Gunmen armed with a rocket torched 29 NATO oil tankers in southwestern Pakistan before dawn today, the latest attack on the supply line for international troops in Afghanistan since Pakistani authorities closed a key border crossing amid a dispute with the United States.
Two responding police officers were wounded.
Local government official Abdul Mateen said today’s attack occurred in the area of Mithri, about 120 miles east of Quetta, the capital of Baluchistan province. He said the attackers used guns and fired a rocket to destroy the tankers.
“We are facing problems in extinguishing the fire,” he said.
At least 10 gunmen were involved in the attack, police official Jamil Khan said. The oil tankers were parked near a roadside restaurant.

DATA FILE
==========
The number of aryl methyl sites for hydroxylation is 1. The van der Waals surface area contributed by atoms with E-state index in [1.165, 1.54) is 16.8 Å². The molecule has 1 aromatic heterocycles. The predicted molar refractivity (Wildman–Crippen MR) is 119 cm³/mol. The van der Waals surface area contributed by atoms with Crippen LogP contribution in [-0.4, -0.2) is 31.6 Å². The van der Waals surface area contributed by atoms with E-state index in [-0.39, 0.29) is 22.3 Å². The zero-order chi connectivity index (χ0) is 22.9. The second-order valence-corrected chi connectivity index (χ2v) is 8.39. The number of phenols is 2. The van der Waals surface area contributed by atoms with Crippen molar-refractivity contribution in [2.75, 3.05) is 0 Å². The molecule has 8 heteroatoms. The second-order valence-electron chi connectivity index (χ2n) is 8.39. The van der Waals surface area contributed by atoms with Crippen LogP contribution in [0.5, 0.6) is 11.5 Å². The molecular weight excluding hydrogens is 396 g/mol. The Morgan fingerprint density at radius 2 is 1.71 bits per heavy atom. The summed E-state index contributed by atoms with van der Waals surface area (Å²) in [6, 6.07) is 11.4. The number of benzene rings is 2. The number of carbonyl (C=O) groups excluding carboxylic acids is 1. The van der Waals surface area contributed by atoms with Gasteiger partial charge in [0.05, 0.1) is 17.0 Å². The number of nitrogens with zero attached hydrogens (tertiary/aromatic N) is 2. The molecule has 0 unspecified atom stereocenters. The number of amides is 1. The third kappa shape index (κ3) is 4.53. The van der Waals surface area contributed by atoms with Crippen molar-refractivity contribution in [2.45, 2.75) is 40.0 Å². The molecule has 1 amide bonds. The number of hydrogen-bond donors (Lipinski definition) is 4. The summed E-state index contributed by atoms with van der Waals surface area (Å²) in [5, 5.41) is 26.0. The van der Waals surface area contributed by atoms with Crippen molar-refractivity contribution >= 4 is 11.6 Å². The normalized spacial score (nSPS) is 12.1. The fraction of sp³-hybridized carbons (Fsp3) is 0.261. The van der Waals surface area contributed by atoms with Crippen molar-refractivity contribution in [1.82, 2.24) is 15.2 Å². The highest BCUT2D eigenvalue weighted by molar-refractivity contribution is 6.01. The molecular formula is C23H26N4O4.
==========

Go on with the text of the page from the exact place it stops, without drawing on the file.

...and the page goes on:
When local police responded, the gunmen fired on them before fleeing. One officer was wounded by a bullet, while another suffered slight burns as he tried to stop the blaze, Mateen said.
Pakistan shuttered the border in Torkham on September 30, following a NATO helicopter strike that killed two Pakistani border guards. Since then, there have been several attacks on supply convoys, including two in which militants torched 70 fuel tankers and killed a driver.
The Pakistani Taliban have claimed responsibility for such previous attacks and have demanded that the government permanently bar NATO and the US from using its soil to transport supplies to Afghanistan.
The US has apologized for the cross-border helicopter strike, but Islamabad has yet to open the border crossing at Torkham. Still, officials believe it could be reopened next week. A smaller crossing in the southwest has stayed open.
By Abdul Sattar, Associated Press
Saturday, 9 October 2010
Source: The Independent